Day 2 :
University of California, USA
Time : 09:30-10:15
Sakura Kinjo is an anesthesiologist and pain management physician at University of California, San Francisco. She is graduated from the Ryukyu University, Faculty of Medicine, Nishihara Cho and Okinawa, Japan in 1994. Kinjo is affiliated with UCSF Medical Center Parnassus. Her research interests are acute pain management, postoperative cognition and regional anesthesia.
Postoperative delirium (POD) is a common postoperative complication in older patients and may increase morbidity and mortality. The etiology of POD is multifactorial and suggested to be the result of interactions between patient vulnerability (predisposing factors) and exposure to precipitating factors. Poorly controlled postoperative pain has been identified as a precipitating risk factor for POD. However, effective pain management strategies to reduce incidence of POD are still far from being elucidated. Postoperative pain management techniques in older patients have changed substantially in recent years; for example, peripheral nerve blocks and multimodal analgesia have become common adjunctive techniques. It is unclear; however, whether these pain control management techniques can change the incidence of POD. I will review opioid analgesics, which are the most commonly used postoperative pain medications for major surgery. In addition, pain management techniques will be discussed; intravenous patient-controlled analgesia, epidural analgesia, peripheral nerve blocks, multimodal analgesia, and structured pain management protocols in multi-component delirium intervention.
Augusta University, USA
Time : 10:15-11:00
Nagy A. Youssef is an Associate Professor at the Medical College of Georgia, AU. His primary academic interest include clinical, education and research in treatment-resistant psychiatric disorders especially mood disorders and PTSD and suicide prevention. He is interested in the mechanistic understanding at the environment-genomic interface and brain stimulation interventions of these disorders. He did medical school at Cairo University (Egypt); psychiatry residency and postgraduate fellowship at the University of South Alabama and Yale University; and a research fellowship at both Durham VA and Duke University. He was on the faculty at Duke University before moving to Augusta.
Depression is one of the leading causes of premature death especially in the geriatric population, and one of the highest burdens of overall disability. Depression also can be a precursor to suicide. Highest rates of suicide occur in the geriatric population. Thus proper diagnosis of depression (unipolar vs. bipolar) and aggressive treatment are very important.
Depressive episodes are still underdiagnosed and undertreated. Several factors contribute to underdiagnosis and treatment, including lack of detailed knowledge of the condition, lack of confidence in treatments, etc. Improving knowledge and confidence in diagnosing depression types in order to improve either treatment (based on proper diagnosis of unipolar vs bipolar depression) both in psychiatry and primary care clinics would improve patient’s mental and physical outcomes, morbidity, mortality, and quality of life.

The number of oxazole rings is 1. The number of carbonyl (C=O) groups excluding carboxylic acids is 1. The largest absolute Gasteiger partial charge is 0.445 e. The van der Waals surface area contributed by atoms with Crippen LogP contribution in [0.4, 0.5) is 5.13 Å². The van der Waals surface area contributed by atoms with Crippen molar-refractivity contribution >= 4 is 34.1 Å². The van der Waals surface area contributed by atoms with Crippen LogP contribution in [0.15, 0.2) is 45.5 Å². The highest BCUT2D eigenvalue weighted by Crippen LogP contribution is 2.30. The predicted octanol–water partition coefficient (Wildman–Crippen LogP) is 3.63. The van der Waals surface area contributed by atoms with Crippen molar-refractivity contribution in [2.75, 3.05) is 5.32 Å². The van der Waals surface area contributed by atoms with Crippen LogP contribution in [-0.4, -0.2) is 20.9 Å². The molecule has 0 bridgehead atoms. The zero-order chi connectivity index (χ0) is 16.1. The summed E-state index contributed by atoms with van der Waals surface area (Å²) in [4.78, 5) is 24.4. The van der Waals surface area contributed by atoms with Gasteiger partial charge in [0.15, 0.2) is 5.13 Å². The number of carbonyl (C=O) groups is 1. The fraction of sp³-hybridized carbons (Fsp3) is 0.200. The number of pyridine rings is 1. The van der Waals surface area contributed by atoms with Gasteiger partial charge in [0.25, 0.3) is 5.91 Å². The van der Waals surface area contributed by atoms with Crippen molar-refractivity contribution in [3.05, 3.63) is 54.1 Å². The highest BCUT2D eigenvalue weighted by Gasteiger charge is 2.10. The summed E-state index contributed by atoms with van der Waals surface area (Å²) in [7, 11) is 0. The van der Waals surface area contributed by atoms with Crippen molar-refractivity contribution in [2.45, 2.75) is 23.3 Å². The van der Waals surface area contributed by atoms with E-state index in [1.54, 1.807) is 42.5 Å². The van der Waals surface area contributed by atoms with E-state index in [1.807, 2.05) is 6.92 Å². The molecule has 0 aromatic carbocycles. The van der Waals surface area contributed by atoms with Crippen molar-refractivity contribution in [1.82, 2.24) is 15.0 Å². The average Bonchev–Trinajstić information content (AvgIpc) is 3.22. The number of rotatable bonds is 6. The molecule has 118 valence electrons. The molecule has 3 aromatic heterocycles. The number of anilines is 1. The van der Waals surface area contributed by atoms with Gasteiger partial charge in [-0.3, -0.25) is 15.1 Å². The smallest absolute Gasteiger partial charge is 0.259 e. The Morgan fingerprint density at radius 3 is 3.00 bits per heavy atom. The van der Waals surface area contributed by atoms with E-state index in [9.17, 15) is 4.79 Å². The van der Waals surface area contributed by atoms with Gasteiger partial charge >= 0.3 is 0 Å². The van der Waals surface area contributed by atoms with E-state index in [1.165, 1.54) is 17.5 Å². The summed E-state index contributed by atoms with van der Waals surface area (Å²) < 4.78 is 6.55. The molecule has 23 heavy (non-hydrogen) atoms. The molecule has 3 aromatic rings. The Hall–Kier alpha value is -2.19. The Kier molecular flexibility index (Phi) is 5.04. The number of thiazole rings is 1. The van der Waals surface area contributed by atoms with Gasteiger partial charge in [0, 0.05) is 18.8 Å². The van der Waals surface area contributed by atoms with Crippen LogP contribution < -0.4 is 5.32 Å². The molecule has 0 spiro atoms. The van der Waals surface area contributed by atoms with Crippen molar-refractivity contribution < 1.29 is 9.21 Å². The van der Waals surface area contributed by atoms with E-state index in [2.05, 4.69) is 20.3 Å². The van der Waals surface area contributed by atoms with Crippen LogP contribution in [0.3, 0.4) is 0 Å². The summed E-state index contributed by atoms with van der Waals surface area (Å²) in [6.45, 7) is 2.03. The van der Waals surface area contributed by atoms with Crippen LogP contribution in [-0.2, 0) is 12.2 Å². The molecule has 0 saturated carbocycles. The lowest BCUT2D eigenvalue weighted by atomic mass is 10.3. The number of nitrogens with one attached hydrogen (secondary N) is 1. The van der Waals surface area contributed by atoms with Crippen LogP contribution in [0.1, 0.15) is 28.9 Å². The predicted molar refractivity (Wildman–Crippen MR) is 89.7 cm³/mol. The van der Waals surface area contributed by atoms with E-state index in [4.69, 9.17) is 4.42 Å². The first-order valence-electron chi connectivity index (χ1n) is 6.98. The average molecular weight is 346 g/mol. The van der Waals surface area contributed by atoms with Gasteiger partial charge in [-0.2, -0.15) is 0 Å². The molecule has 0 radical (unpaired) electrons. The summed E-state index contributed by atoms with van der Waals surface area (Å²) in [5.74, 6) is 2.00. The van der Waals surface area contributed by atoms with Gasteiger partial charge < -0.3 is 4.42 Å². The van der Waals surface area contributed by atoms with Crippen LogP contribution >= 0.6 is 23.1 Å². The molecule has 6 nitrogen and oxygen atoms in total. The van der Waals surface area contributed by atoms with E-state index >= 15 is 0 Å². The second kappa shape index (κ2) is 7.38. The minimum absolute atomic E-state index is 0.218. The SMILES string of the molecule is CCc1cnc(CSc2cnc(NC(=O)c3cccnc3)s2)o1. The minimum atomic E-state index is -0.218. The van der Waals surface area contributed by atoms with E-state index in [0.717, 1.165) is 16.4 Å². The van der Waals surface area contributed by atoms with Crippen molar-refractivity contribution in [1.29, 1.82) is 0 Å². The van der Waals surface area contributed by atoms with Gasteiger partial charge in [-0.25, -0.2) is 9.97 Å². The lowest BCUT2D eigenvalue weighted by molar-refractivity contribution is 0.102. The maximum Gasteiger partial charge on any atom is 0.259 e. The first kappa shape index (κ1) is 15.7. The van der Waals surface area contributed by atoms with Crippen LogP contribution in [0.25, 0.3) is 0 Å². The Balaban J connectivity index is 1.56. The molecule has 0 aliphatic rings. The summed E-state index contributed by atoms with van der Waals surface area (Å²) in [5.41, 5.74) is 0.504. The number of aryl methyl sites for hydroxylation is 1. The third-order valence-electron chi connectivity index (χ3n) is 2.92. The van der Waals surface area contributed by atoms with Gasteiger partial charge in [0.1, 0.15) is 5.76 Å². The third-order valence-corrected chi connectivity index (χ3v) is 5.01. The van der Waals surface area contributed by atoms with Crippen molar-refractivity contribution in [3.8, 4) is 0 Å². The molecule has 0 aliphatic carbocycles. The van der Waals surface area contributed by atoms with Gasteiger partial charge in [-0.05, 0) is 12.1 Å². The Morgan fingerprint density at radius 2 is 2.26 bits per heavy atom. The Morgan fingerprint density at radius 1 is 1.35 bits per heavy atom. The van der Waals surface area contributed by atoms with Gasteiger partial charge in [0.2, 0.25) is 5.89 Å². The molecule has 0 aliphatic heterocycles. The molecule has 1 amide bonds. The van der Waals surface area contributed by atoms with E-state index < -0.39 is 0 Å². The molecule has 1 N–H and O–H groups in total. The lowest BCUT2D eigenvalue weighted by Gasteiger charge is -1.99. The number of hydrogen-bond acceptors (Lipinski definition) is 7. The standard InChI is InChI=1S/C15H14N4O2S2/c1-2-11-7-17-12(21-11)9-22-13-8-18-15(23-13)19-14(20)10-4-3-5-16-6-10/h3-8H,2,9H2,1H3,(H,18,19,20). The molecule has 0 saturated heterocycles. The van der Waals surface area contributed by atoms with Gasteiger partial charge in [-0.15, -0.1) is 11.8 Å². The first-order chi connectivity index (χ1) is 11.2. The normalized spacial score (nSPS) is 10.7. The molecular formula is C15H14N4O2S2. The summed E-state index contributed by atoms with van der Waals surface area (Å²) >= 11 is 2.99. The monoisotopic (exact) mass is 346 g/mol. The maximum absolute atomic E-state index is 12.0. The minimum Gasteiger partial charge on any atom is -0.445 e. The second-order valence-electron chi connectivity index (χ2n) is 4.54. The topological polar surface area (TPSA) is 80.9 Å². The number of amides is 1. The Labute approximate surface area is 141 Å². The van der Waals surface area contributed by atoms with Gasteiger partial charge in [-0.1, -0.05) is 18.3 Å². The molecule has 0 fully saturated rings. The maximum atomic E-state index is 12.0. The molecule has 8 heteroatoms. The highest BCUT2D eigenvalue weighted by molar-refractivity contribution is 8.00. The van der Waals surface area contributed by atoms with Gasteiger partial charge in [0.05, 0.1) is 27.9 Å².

Despite all available education avenues, there are still high rates of underrecognition of depression and misdiagnosis of bipolar depression among psychiatrists as well as primary care physicians. A meta-analysis of several studies comparing several western countries found that clinicians in Australia and the US were the worst in identifying depression.
Moreover, bipolar depression can be difficult to distinguish from unipolar depression and can be underdiagnosed. Delays can lead to further worsening of the disease with additional burden. This presentation will review the studies and the evidence-based medical approach to early detection, proper diagnoses, and how bipolar and unipolar depression are treated differently, especially when it comes to different pharmacotherapeutics. Recent updated evidence-based interventions with pharmacotherapy and brain stimulation interventions will be discussed.
Aarhus University, Denmark
Time : 11:20-12:05
Merete Gregersen is master of health science and has completed her PhD in 2015 from Aarhus University, Denmark. She is a researcher at the Department of Geriatrics, Aarhus University Hospital and involved in many clinical areas in the department’s research unit e.g. orthogeriatrics, oncogeriatrics, and organizational improvements in the acute older medical patients. She has published 16 papers in scientific journals and has reviewed several journal submissions.
Hip fracture substantially reduces quality of life (QoL) in older people. This reduction is highly correlated with physical ability measurements. Also, before the hip fracture institutionalized older patients are less mobile and more dependent on assistance in the activities of daily living (ADL) than those living in their own homes. Further, institutionalized patients generally suffer from some degree of cognitive impairment. The questionnaire “Depression List” is validated as a qualified measure of Overall Quality of Life (OQoL) in nursing home residents with a Mini Mental State Examination score between 5 and 30 (from severe impairment to normal state).
We have examined the reproducibility of the questionnaire and found that it is able to detect clinically relevant changes over time. Using the “Depression List” questionnaire in institutionalized older patients 30 days after the hip fracture and one year later, we found that the OQoL was very low postoperatively, but improved with time. Likewise, we found that ADL recovery, measured by the Modified Barthel Index, improved within the period from 30 days to one year after hip fracture. We may conclude that progress in OQoL and ADL seems to be correlated.